As a boat owner or operator, you are legally responsible for using the correct safety equipment at all times. This is your responsibility whether your boat is moving through the water or you are at anchor, day and night, in all types of weather.
Did you know that boat manufacturers, importers and dealers are not responsible for equipping your boat with legally acceptable navigation lights? Before you take to the water, check that your navigation lights are:
It’s important to learn all you can about navigation lights for safe, legal boating! Keep reading to find out which lights to use when.
Navigation lights allow you to see and identify other vessels, and allow other boats to see and identify you. There is not one simple way to use navigation lights; the way they are set up on your boat will indicate the size, activity, and direction of travel of your vessel, so that you and other boat operators can make good decisions and avoid collisions.
By understanding what navigation lights mean, you will be able to safely and legally navigate shared waters under a variety of circumstances.
Paddleboats, rowboats and small sailboats generally do not need to display navigation lights, but most other boats are legally required to use some or all of the following:
Each type of navigation light also has a defined arc of illumination and range of visibility. Angles of visibility must be met when the boat is underway, which means that if your boat rides at a significant bow-up angle, you may need to adjust your navigation lights to compensate.
You must always use navigation lights between sunset and sunrise or in reduced visibility, but there are some exceptions during clear, daytime boating.
Note: It is also important to keep a flashlight on board as a temporary replacement, in case a navigation light burns out.
While your boat is underway, you are legally responsible for displaying the right type of navigation lights. Choosing the right lights depends on several factors, including:
Remember that your navigation lights must be visible and easily identifiable as such. Other lights on your boat cannot be mistaken for navigation lights, or get in the way of your navigation lights
If you are operating a sailboat or nonpowered boat such as a canoe, kayak or rowboat, you still need to use the correct configuration of navigation lights for your boat size and boating circumstances. For comprehensive detailed instructions on navigation lights please refer to the USCG resource. The following are general guidelines:
If you are operating a boat with an engine (including sailboats with motors), between sunset and sunrise or under conditions of restricted visibility, you need navigation lights.
This size of boat requires two white lights which, combined, make up 360 degrees of visibility:
In addition to:
When your boat is anchored at a dock, it is not necessary to turn on your navigation lights. However, if you are at anchor in an undesignated area, you need to make other boats aware that you are not moving by displaying an all-around white light where it will be easily visible to any other boats in the area.
If you are boating in a resort area or anywhere there are sunken wrecks or coral reefs, keep in mind that there could be diving activity. Keep your distance and stay alert to the possible presence of divers underwater.
Boats that are accompanying divers must display:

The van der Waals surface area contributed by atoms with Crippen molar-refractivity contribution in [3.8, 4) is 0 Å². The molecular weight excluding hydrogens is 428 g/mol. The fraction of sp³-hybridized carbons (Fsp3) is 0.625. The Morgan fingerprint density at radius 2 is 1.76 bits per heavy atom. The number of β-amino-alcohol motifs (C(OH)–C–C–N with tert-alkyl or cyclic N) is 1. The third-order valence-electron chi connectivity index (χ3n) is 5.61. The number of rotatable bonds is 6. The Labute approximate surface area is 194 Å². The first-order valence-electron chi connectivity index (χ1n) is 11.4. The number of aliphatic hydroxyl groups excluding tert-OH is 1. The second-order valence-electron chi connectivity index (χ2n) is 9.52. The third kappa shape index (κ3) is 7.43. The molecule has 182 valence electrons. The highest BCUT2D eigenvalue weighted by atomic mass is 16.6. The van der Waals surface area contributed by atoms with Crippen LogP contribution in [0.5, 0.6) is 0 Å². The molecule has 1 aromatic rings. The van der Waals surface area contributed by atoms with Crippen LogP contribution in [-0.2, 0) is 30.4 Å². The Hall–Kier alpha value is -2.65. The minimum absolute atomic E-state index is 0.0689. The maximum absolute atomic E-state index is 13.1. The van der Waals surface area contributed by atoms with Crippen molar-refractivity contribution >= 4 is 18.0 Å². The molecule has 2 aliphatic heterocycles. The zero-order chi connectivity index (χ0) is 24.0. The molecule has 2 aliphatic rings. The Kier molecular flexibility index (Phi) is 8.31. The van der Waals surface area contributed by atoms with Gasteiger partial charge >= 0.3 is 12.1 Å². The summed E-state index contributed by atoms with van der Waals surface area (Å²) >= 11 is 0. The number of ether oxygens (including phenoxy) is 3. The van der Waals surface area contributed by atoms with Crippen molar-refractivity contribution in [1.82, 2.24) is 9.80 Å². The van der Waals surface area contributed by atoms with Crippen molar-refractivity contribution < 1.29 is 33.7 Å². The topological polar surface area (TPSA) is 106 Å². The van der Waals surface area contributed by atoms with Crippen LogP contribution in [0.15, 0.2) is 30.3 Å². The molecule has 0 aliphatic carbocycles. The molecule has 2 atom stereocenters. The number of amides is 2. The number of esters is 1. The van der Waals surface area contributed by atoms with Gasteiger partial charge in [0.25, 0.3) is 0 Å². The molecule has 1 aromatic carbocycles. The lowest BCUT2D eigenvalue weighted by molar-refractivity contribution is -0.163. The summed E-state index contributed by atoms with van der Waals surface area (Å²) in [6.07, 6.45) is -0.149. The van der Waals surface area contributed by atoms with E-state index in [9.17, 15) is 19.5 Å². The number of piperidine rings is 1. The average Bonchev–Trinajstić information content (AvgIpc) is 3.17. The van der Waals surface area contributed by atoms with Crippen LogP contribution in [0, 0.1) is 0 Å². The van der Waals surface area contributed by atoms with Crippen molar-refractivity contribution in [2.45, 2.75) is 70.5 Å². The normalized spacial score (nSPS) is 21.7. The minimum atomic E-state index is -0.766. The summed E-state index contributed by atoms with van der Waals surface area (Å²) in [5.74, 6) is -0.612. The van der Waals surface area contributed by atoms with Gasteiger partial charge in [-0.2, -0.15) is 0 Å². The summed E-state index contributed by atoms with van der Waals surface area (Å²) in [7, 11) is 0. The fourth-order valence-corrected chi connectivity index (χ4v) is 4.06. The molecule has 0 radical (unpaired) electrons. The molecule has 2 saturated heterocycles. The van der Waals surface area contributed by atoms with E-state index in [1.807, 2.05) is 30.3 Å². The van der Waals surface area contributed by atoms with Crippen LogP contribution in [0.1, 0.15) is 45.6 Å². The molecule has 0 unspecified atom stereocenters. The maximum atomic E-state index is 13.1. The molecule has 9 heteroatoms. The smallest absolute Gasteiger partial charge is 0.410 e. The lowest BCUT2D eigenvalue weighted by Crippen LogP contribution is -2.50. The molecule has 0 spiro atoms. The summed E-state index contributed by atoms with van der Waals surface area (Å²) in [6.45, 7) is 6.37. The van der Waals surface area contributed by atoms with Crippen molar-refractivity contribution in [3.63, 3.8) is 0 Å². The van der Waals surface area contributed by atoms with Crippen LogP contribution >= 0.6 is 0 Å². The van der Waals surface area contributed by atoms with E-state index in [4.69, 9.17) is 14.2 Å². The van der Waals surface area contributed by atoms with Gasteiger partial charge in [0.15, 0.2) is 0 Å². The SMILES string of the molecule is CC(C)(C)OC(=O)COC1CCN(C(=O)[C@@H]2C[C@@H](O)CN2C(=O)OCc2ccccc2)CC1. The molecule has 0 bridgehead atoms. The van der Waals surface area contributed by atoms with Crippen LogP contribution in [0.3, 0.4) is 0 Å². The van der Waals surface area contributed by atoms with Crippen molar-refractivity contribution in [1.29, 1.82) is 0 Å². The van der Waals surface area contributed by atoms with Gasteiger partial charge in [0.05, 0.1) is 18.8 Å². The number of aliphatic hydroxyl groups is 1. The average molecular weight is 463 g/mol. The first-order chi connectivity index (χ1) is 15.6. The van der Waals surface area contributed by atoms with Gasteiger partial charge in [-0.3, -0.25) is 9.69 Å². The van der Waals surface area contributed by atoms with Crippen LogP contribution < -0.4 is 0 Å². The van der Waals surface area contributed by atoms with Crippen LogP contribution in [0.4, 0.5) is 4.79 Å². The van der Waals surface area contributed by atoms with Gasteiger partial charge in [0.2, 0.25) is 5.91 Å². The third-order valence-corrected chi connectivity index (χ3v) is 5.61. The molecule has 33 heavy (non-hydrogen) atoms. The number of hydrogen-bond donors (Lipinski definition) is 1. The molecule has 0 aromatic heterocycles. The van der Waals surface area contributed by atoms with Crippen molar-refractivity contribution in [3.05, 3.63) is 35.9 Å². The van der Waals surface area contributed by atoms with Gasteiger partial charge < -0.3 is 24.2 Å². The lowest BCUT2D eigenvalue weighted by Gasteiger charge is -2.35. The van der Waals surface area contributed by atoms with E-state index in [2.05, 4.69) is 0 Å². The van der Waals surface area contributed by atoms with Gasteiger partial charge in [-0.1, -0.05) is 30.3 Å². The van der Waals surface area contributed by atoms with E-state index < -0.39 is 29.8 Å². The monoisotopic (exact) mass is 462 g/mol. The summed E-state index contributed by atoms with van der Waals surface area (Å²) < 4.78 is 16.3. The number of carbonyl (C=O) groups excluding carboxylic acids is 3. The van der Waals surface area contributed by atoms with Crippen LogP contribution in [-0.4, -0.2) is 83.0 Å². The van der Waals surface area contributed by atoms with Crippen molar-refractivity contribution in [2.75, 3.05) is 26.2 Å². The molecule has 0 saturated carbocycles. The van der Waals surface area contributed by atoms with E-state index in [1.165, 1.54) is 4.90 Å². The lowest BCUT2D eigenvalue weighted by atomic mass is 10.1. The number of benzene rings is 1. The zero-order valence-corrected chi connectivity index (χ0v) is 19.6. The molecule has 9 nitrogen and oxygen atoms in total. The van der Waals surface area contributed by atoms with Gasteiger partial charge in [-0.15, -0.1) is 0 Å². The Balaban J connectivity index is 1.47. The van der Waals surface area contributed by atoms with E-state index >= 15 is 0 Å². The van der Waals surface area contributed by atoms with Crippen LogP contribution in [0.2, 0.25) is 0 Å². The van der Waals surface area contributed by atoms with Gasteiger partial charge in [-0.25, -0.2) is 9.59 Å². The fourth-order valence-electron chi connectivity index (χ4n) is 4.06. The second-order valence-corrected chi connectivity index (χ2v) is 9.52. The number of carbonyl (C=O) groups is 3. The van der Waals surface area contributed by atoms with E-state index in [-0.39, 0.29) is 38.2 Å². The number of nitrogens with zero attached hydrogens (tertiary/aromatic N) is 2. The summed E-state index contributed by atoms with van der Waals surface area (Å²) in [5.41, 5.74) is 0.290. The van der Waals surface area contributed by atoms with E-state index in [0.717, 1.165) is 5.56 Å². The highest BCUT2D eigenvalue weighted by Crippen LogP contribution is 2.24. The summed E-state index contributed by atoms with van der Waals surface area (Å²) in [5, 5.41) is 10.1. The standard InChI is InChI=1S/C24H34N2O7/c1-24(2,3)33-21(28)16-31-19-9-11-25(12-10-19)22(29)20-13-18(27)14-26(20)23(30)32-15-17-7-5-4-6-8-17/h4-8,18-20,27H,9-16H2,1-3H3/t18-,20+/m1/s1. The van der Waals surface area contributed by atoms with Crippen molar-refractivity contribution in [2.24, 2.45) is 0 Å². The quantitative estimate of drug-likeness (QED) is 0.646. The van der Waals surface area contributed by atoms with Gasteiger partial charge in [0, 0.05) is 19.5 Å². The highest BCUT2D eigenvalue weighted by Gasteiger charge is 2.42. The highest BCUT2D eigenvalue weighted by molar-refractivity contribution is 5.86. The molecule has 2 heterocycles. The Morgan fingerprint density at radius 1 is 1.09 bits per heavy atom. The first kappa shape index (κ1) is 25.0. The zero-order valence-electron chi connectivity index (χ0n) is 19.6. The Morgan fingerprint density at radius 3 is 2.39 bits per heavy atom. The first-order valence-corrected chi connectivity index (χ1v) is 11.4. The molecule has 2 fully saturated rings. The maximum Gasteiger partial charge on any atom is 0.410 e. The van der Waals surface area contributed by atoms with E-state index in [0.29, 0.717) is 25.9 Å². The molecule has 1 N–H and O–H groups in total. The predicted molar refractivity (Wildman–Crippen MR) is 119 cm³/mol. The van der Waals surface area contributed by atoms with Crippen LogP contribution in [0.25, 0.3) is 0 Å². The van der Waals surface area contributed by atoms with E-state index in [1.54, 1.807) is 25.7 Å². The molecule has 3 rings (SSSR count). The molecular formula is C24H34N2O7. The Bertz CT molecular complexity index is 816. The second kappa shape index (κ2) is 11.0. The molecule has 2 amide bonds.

Installing and using the right navigation lights on your boat is very important, but to navigate safely, you also need to be able to interpret the navigation lights on other boats.
Remember, you may not always be boating under ideal circumstances. Make sure you learn to understand navigation lights and the United States Coast Guard rules of navigation, also called the Rules of the Road, thoroughly, so that you can make good decisions quickly, as needed.
Do you see a green light over a white light? This indicates a fishing vessel that is actively trawling. It may be necessary to avoid not only the boat, but also a large net.
Do you see a red light to the left, with two white lights to the right? Understand that you must yield to the other boat.
There are many other configurations you need to be familiar with to operate your boat safely.
Remember, navigation lights are only a tool. You must also maintain a proper look-out at all times, by sight and hearing, to responsibly avoid collisions. Skippers must drive at an appropriate speed so that you can take effective action to avoid colliding with another vessel or body under or on the water.
Factors like visibility, traffic density, the maneuverability of your vessel, the presence of other lights from shore or scattered boat lights, the state of the sea and the draft in relation to the available depth of water must always be taken into consideration. Radar equipment may also pose certain limitations or offer certain benefits to navigating safely.
It is the boat operator’s responsibility to do everything in their power to avoid a collision, including but not limited to the correct display of navigation lights.
Driving a boat safely demands a thorough knowledge of navigation, safety procedures and other technical details.
What you need to know depends in part on where you intend to go boating, the size and type of boat you will use, and what type of activity you will be engaged in, but there are many basic rules and regulations that you are legally obliged to follow no matter what the circumstances.
You can get your official state-approved online boating license today! Sign up for our fun and engaging boating safety course to get started.